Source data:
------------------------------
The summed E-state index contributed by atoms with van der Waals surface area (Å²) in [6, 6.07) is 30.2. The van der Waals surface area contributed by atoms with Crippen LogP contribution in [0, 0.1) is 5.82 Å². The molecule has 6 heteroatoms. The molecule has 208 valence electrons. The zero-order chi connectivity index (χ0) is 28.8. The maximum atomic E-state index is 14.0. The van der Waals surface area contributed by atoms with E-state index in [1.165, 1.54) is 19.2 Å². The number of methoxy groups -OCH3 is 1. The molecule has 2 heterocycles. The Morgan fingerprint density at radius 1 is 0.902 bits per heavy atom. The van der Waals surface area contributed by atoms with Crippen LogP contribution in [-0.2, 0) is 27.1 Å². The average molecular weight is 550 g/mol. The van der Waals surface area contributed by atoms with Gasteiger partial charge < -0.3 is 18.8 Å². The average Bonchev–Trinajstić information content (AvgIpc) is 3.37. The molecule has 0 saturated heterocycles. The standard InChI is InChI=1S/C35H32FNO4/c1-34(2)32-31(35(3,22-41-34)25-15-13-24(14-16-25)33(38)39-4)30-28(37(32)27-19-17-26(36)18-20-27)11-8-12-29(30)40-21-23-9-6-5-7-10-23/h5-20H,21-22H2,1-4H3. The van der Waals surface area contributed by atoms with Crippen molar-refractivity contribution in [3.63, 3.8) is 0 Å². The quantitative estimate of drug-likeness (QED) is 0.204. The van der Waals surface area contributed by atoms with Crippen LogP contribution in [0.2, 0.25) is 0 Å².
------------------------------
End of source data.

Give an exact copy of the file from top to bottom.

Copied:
The summed E-state index contributed by atoms with van der Waals surface area (Å²) in [6, 6.07) is 30.2. The van der Waals surface area contributed by atoms with Crippen LogP contribution in [0, 0.1) is 5.82 Å². The molecule has 6 heteroatoms. The molecule has 208 valence electrons. The zero-order chi connectivity index (χ0) is 28.8. The maximum atomic E-state index is 14.0. The van der Waals surface area contributed by atoms with E-state index in [1.165, 1.54) is 19.2 Å². The number of methoxy groups -OCH3 is 1. The molecule has 2 heterocycles. The Morgan fingerprint density at radius 1 is 0.902 bits per heavy atom. The van der Waals surface area contributed by atoms with Crippen LogP contribution in [-0.2, 0) is 27.1 Å². The average molecular weight is 550 g/mol. The van der Waals surface area contributed by atoms with Gasteiger partial charge < -0.3 is 18.8 Å². The average Bonchev–Trinajstić information content (AvgIpc) is 3.37. The molecule has 0 saturated heterocycles. The standard InChI is InChI=1S/C35H32FNO4/c1-34(2)32-31(35(3,22-41-34)25-15-13-24(14-16-25)33(38)39-4)30-28(37(32)27-19-17-26(36)18-20-27)11-8-12-29(30)40-21-23-9-6-5-7-10-23/h5-20H,21-22H2,1-4H3. The van der Waals surface area contributed by atoms with Crippen molar-refractivity contribution in [3.63, 3.8) is 0 Å². The quantitative estimate of drug-likeness (QED) is 0.204. The van der Waals surface area contributed by atoms with Crippen LogP contribution in [0.2, 0.25) is 0 Å².